Providence Resources P.l.c., the Irish oil and gas exploration and production company, whose shares are listed in London (AIM) and Dublin (IEX), provided a technical update on Licensing Option 11/9 in advance of the upcoming Third Central & North Atlantic Conjugate Margins Conference. A new third party seismic inversion analysis of the Drombeg prospect will be exhibited at this conference which is being held at Trinity College Dublin on August 22-24, 2012.
Providence (80%, Operator) and Sosina Exploration (20%) were awarded Licensing Option 11/9 (“Drombeg”) as part of the 2011 Irish Atlantic Margin Licensing Round. The Drombeg prospect lies in c. 2,500 metre water depth (c. 3,000 metres below the seabed) and is located in the southern Porcupine Basin, c. 220 km off West Cork, being c. 60 km from the ExxonMobil-operated Dunquin exploration prospect which is due to be drilled Q2 2013.
As mapped, the Lower Cretaceous Drombeg stratigraphic prospect demonstrates a significant seismic amplitude anomaly and low seismic impedance as well as a marked AVO (amplitude versus offset) response. Providence recently engaged Ikon Science to carry out a rock physics modeling and 2D seismic inversion study of the Drombeg prospect using a number of key 2D seismic lines together with regional well data. This study has concluded that the mapped seismic anomaly is consistent with a modeled hydrocarbon bearing sandstone interval which has a seismically derived thickness of c. 200-300 ft. Providence’s mapping shows that the anomaly is aerially extensive covering c. 240 sq km and is interpreted to be the deepwater equivalent of Lower Cretaceous Apto-Albian aged shallow water marine sandstones encountered in the BP-operated 43/13-1 well, drilled in 1988. That well, which was situated c. 80 km from Drombeg, encountered c. 70 ft of net Apto-Albian sandstone (average porosity of c. 19%). An underlying second seismic anomaly has also been identified and modeled to be consistent with hydrocarbon bearing sandstone with a seismically derived thickness of c. 140-200 ft and both anomalies appear to have a potential common down-dip depth termination.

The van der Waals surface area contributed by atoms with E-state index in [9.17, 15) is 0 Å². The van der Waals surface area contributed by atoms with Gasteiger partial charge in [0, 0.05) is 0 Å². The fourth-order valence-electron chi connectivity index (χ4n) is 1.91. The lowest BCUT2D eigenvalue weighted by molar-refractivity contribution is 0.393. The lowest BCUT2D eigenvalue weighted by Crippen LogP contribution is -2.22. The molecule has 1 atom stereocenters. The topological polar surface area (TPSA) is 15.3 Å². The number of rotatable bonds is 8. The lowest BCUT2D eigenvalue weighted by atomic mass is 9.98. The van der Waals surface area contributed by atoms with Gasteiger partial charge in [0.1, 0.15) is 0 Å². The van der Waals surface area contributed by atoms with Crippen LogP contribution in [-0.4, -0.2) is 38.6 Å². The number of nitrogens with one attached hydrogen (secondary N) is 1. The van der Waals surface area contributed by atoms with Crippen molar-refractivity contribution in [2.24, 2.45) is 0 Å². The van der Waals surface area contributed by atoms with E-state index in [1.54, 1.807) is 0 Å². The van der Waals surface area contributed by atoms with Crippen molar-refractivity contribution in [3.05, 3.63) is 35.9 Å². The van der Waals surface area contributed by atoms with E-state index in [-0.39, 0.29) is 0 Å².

A major Jurassic tilted fault block closure covering c. 150 sq km has been mapped beneath the prospect and a marked fluid escape feature has been identified at its crest. This ‘chimney’ appears to terminate at the down-dip edge of the Drombeg seismic anomaly and provides potential evidence of hydrocarbon sourcing and migration into the prospect.
Speaking today, John O’Sullivan, Technical Director of Providence said,
“While a lot of recent focus has understandably been on our Barryroe oil field, it’s great to be able to provide shareholders with an update on another significant project within our portfolio where we hold a major equity position as we advance towards the drill-ready stage.
“The work carried out by Ikon Science clearly demonstrates that Drombeg offers significant potential, exhibiting many of the key ingredients of a major hydrocarbon accumulation. The evidence of potentially active hydrocarbon migration in this frontier basin has wider implications for our other projects in the southern Porcupine Basin, most notably Dunquin, which is to be drilled in 2013. Given Drombeg’s location and water depth, it is likely that we will seek a capable joint-venture partner with deepwater operating experience though that view may change with positive results from the upcoming Dunquin well.
“We hope to be in a position to update the market on the prospective oil and gas resource potential of Drombeg during Q4 2012.”
Press Release, August 07, 2012